Indonesia's President Joko Widodo will skip next week's Apec leaders' meeting in Manila, as will Russia's Mr Vladimir Putin.
Both leaders will send their deputies - Vice-President Jusuf Kalla and Prime Minister Dmitry Medvedev - in their place.
Mr Hussain Abdullah, a spokesman for Mr Kalla, yesterday confirmed that Mr Joko will not be in Manila and has asked Mr Kalla to go in his place. The Straits Times understands that Mr Joko decided on this so he could see to more urgent matters at home.
Philippine Foreign Ministry Undersecretary Laura del Rosario said that while Mr Joko will be "missed", his absence "will not really affect" a world leaders' "declaration" to be issued at the end of the event.
"Of course, we will miss him in the sense that he will not be able to deliver his interventions himself… during the retreat," Ms del Rosario, chair of the senior officials meeting, told reporters.
"But I think the Indonesian delegation will make sure their national positions will be reflected in all the outcome documents that will come out of the senior officials' and the ministerial meetings, and of course, from the leaders' statement."
While the reason for Mr Putin's absence is not clear, a Kremlin spokesman was quoted by Reuters as saying "the decision was taken because Mr Medvedev had a series of meetings planned in the region anyway".
Mr Joko is still expected to head to Paris for the climate change conference later this month. Sources, however, say there is a chance he may skip next week's Group of 20 leaders summit in Antalya, Turkey, which is followed by the Asean and East Asia summits in Kuala Lumpur.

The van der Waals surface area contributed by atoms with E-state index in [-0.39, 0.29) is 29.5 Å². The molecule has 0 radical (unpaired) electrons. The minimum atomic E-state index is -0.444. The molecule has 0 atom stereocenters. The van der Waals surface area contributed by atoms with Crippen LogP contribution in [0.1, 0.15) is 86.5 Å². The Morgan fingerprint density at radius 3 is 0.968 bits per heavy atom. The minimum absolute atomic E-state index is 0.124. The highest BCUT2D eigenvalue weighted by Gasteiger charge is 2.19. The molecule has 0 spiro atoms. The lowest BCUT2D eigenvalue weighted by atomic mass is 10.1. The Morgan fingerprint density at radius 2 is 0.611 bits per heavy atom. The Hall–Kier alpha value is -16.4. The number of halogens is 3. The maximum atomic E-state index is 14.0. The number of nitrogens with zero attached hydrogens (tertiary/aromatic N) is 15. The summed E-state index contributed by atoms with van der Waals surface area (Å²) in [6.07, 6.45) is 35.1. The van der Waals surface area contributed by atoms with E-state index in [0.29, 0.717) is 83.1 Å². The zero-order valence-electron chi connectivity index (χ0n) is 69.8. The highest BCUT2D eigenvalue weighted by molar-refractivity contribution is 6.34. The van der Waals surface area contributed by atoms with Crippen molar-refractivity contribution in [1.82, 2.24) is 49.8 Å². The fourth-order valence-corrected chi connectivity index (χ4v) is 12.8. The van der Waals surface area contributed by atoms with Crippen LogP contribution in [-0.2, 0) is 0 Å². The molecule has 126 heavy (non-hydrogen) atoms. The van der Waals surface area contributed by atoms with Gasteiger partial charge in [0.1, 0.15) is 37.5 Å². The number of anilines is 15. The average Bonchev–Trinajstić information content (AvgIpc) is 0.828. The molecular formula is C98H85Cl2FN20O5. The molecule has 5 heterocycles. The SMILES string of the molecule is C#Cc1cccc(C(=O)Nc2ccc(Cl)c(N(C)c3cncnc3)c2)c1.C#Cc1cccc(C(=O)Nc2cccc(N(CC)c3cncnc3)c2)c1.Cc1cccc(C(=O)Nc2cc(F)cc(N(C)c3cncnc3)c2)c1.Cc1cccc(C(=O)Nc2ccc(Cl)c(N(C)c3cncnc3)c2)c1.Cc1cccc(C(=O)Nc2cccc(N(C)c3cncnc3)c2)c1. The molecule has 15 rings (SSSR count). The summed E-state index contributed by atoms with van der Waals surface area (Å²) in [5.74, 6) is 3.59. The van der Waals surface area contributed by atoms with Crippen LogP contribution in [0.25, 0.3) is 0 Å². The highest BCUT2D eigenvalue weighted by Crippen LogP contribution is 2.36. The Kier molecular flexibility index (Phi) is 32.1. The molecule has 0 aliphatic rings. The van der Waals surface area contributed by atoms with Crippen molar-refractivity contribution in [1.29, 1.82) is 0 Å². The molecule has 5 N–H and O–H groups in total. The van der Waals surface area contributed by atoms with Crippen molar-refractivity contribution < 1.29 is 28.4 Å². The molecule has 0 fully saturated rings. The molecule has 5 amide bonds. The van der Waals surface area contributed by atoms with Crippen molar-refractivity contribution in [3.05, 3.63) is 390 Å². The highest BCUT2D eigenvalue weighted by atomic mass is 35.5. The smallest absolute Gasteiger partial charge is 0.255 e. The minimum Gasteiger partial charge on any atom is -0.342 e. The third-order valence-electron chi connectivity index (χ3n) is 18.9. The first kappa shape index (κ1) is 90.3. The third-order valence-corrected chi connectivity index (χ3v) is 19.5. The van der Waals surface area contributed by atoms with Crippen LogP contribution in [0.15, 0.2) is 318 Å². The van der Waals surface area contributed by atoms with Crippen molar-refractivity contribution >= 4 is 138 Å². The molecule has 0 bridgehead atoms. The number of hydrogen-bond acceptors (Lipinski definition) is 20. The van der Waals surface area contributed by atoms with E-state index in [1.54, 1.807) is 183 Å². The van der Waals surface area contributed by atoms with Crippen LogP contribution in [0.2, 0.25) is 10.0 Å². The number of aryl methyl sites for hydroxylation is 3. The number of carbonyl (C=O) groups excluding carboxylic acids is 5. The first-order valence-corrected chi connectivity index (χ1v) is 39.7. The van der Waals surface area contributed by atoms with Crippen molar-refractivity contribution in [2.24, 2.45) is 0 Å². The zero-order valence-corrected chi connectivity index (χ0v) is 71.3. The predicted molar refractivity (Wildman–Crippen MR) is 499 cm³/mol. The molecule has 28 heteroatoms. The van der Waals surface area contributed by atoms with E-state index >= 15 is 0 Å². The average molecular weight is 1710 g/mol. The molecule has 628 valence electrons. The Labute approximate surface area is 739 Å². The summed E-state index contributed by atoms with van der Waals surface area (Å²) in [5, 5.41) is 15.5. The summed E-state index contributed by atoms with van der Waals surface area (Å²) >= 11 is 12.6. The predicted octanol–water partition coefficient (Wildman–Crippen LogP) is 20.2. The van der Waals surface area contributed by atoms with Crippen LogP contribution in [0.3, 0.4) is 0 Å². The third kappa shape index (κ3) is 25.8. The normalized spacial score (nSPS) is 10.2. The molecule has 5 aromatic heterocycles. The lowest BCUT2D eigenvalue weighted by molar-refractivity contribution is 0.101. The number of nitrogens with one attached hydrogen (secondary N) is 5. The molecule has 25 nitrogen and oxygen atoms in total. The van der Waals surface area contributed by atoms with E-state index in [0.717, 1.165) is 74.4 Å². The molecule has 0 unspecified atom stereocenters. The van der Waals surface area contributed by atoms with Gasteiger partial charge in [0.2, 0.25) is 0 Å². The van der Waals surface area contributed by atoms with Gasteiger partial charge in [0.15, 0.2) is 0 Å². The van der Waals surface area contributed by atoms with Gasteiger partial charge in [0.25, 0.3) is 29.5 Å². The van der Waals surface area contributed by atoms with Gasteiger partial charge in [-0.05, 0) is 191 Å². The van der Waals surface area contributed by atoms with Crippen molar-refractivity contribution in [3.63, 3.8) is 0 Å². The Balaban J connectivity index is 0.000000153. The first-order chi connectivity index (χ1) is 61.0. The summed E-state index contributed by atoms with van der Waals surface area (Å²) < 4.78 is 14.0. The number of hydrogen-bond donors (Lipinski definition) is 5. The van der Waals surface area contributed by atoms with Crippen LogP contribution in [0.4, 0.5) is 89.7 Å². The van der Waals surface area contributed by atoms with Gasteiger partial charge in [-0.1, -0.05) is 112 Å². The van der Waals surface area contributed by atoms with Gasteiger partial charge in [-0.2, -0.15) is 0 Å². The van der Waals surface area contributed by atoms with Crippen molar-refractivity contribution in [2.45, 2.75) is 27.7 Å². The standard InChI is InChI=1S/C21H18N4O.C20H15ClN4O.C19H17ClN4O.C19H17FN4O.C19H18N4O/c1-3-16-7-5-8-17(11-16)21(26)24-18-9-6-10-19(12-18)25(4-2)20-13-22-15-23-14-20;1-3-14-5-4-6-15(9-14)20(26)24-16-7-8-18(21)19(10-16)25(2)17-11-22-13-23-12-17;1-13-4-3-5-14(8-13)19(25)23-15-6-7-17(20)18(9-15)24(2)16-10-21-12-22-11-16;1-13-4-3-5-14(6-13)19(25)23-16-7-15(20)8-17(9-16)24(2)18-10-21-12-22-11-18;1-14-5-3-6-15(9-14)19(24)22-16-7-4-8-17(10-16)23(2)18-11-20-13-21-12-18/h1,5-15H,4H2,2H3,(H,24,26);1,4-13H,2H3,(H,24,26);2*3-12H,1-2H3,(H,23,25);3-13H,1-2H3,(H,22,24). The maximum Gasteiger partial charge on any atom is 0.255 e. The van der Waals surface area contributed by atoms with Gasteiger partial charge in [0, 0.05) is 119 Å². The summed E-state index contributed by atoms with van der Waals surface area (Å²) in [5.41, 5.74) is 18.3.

Last month, he cut short his maiden visit to the United States so he could rush home to deal with the transboundary haze crisis caused by forest fires in Indonesia.
His latest decision to pull out of the Asia-Pacific Economic Cooperation forum meet attracted mixed reactions from observers.
Mr Musni Umar, vice-rector at Ibnu Chaldun University in Jakarta, agreed that Mr Joko was needed at home to deal with a range of domestic issues, including a rice shortage.
"Jokowi does not need to be overseas too often," he said, using Mr Joko's popular moniker. "Jusuf Kalla can handle the economic issues... and the delegation going with him (to Apec) would allow Jokowi to focus on pressing issues back home."
But Associate Professor Leonard Sebastian of the S. Rajaratnam School of International Studies (RSIS) said Mr Joko could be buying time by not going to Manila.
"The problem may be one of managing rising expectations now that President Joko has expressed Indonesia's ambition to join the TPP," he explained, referring to the Trans-Pacific Partnership.
Prof Sebastian, who coordinates RSIS' Indonesia programme, said the TPP move has raised many tough questions that Mr Joko will have to face from the media and other interested parties at Apec if he were there.
"I don't think he has the answers to these questions. I think he jumped the gun a little by trying to please US President (Barack) Obama.
"The better option for Indonesia is to obtain TPP observer status. It may take two plus years for the agreement to be ratified by the legislatures of TPP member countries. This will give ample time to prepare for membership," he said.